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Tuesday, 7 June 2011

Novel geothermal technology packs a one-two punch against climate change

University of Minnesota
June 3, 2011

Two University of Minnesota Department of Earth Sciences researchers have developed an innovative approach to tapping heat beneath the Earth’s surface. The method is expected to not only produce renewable electricity far more efficiently than conventional geothermal systems, but also help reduce atmospheric carbon dioxide (CO2) -- dealing a one-two punch against climate change.

The approach, termed CO2-plume geothermal system, or CPG, was developed by Earth sciences faculty member Martin Saar and graduate student Jimmy Randolph in the university’s College of Science and Engineering. The research was published in the most recent issue of Geophysical Research Letters. The researchers have applied for a patent and plan to form a start-up company to commercialize the new technology.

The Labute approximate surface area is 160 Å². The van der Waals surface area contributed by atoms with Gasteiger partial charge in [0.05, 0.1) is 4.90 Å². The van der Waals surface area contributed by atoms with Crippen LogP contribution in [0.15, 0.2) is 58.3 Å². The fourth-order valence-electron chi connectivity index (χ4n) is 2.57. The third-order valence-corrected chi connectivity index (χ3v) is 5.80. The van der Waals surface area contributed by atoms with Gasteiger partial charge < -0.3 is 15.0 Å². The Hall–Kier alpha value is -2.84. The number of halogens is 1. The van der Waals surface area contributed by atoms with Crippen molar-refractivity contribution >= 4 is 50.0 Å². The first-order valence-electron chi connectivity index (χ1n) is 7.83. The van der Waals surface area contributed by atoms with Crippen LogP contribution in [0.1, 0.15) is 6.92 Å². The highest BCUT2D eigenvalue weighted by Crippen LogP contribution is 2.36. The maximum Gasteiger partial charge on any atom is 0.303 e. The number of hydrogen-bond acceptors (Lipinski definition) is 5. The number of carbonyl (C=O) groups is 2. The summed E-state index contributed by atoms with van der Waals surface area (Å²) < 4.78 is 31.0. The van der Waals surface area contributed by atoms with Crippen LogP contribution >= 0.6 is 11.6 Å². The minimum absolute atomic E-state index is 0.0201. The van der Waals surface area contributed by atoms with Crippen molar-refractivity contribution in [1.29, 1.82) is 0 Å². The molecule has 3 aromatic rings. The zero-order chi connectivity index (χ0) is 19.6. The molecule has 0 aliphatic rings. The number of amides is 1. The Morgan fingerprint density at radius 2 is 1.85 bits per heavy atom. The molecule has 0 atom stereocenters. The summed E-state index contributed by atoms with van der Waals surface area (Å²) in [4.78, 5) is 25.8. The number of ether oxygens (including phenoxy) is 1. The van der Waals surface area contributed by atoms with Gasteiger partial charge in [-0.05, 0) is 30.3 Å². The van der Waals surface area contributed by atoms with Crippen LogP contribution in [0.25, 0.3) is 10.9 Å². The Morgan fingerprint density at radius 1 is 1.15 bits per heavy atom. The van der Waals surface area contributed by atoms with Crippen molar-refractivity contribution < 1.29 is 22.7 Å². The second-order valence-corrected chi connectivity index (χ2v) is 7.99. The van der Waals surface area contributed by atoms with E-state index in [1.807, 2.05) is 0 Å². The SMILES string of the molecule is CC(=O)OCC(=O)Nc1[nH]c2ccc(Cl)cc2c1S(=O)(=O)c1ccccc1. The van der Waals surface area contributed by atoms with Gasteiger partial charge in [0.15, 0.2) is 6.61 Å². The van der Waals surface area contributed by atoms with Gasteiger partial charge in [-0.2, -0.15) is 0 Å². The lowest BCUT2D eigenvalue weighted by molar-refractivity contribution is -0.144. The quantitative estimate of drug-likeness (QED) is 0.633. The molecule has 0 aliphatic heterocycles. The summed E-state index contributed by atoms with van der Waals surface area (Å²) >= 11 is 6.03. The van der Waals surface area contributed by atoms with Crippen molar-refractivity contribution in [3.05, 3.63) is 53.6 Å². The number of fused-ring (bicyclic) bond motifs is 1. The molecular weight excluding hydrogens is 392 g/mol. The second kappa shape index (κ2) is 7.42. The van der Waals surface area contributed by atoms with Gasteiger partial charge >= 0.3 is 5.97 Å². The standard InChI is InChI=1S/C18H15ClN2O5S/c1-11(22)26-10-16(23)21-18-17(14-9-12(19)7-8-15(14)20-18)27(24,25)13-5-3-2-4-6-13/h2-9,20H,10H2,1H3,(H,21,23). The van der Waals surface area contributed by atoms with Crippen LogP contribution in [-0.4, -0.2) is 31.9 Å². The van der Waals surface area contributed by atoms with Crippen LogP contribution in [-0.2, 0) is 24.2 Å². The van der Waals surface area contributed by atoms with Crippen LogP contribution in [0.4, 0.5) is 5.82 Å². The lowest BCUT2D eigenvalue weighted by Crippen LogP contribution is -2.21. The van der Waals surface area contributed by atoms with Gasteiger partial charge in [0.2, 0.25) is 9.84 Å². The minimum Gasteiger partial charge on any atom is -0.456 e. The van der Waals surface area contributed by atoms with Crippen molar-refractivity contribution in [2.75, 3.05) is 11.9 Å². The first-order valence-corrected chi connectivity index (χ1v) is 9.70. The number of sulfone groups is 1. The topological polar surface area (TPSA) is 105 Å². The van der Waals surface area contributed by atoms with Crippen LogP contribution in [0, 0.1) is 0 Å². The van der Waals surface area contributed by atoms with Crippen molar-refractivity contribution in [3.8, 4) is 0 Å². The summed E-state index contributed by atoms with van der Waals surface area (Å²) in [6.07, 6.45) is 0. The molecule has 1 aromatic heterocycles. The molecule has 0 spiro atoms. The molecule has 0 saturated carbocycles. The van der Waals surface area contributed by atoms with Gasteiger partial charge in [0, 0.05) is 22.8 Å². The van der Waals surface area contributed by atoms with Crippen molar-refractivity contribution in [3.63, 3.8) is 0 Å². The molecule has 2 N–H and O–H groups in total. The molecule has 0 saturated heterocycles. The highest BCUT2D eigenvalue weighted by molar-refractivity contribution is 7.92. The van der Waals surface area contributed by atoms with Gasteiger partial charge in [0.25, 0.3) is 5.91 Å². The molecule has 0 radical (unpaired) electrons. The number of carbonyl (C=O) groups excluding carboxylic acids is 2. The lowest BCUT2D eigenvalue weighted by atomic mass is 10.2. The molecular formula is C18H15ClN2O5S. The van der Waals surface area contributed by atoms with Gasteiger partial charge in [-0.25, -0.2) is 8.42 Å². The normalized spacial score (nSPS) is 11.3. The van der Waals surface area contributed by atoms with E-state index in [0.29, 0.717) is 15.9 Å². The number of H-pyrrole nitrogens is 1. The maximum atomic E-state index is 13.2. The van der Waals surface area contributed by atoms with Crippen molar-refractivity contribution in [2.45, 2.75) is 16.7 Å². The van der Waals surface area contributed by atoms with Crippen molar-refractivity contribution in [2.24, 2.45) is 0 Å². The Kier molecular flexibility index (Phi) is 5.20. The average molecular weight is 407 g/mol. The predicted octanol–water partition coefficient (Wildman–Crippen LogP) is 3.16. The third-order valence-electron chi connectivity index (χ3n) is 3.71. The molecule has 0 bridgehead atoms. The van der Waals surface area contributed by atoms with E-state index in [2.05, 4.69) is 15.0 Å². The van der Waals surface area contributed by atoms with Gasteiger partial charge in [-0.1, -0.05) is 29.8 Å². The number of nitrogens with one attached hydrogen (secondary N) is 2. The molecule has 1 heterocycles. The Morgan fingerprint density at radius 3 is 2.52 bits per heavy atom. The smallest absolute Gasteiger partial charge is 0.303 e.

Established methods for transforming Earth’s heat into electricity involve extracting hot water from rock formations several hundred feet from the Earth’s surface at the few natural hot spots around the world, then using the hot water to turn power-producing turbines. The university’s novel system was born in a flash of insight on a northern Minnesota road trip and jump-started with $600,000 in funding from the U of M Institute on the Environment’s Initiative for Renewable Energy and the Environment (IREE). The CPG system uses high-pressure CO2 instead of water as the underground heat-carrying fluid.

CPG provides a number of advantages over other geothermal systems, Randolph said. First, CO2 travels more easily than water through porous rock, so it can extract heat more readily. As a result, CPG can be used in regions where conventional geothermal electricity production would not make sense from a technical or economic standpoint.
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